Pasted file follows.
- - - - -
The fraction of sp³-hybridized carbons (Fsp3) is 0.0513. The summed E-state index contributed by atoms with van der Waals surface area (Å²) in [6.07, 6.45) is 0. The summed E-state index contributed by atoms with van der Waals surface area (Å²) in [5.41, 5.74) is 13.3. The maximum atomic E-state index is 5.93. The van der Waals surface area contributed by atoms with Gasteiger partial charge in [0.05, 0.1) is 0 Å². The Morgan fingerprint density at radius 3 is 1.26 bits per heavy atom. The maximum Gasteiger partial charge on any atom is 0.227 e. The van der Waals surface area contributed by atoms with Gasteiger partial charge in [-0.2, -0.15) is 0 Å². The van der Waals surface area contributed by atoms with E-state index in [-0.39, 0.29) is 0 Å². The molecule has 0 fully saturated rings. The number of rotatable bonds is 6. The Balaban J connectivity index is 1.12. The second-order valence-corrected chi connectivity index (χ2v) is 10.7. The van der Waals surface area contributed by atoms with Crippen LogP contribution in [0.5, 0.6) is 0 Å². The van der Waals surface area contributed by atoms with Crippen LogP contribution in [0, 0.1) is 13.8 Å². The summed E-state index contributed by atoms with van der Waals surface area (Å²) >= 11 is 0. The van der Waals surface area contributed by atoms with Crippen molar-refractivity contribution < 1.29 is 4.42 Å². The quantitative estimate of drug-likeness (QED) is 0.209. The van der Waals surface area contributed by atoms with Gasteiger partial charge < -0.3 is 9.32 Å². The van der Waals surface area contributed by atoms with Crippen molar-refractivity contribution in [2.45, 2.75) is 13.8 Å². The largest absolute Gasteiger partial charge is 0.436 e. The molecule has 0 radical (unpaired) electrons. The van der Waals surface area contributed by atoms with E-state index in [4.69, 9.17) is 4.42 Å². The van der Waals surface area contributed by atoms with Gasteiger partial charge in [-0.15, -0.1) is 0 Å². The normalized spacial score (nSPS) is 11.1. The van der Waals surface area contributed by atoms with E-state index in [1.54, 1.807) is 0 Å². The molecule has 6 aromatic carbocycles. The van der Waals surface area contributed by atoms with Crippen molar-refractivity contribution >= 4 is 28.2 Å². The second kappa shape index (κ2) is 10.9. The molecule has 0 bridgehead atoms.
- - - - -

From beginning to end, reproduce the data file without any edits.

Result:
The fraction of sp³-hybridized carbons (Fsp3) is 0.0513. The summed E-state index contributed by atoms with van der Waals surface area (Å²) in [6.07, 6.45) is 0. The summed E-state index contributed by atoms with van der Waals surface area (Å²) in [5.41, 5.74) is 13.3. The maximum atomic E-state index is 5.93. The van der Waals surface area contributed by atoms with Gasteiger partial charge in [0.05, 0.1) is 0 Å². The Morgan fingerprint density at radius 3 is 1.26 bits per heavy atom. The maximum Gasteiger partial charge on any atom is 0.227 e. The van der Waals surface area contributed by atoms with Gasteiger partial charge in [-0.2, -0.15) is 0 Å². The van der Waals surface area contributed by atoms with E-state index in [-0.39, 0.29) is 0 Å². The molecule has 0 fully saturated rings. The number of rotatable bonds is 6. The Balaban J connectivity index is 1.12. The second-order valence-corrected chi connectivity index (χ2v) is 10.7. The van der Waals surface area contributed by atoms with Crippen LogP contribution in [0.5, 0.6) is 0 Å². The van der Waals surface area contributed by atoms with Crippen LogP contribution in [0, 0.1) is 13.8 Å². The summed E-state index contributed by atoms with van der Waals surface area (Å²) >= 11 is 0. The van der Waals surface area contributed by atoms with Crippen molar-refractivity contribution < 1.29 is 4.42 Å². The quantitative estimate of drug-likeness (QED) is 0.209. The van der Waals surface area contributed by atoms with Gasteiger partial charge < -0.3 is 9.32 Å². The van der Waals surface area contributed by atoms with Crippen molar-refractivity contribution in [2.45, 2.75) is 13.8 Å². The largest absolute Gasteiger partial charge is 0.436 e. The molecule has 0 radical (unpaired) electrons. The van der Waals surface area contributed by atoms with E-state index in [4.69, 9.17) is 4.42 Å². The van der Waals surface area contributed by atoms with Gasteiger partial charge in [-0.15, -0.1) is 0 Å². The normalized spacial score (nSPS) is 11.1. The van der Waals surface area contributed by atoms with E-state index in [1.54, 1.807) is 0 Å². The molecule has 6 aromatic carbocycles. The van der Waals surface area contributed by atoms with Crippen molar-refractivity contribution >= 4 is 28.2 Å². The second kappa shape index (κ2) is 10.9. The molecule has 0 bridgehead atoms.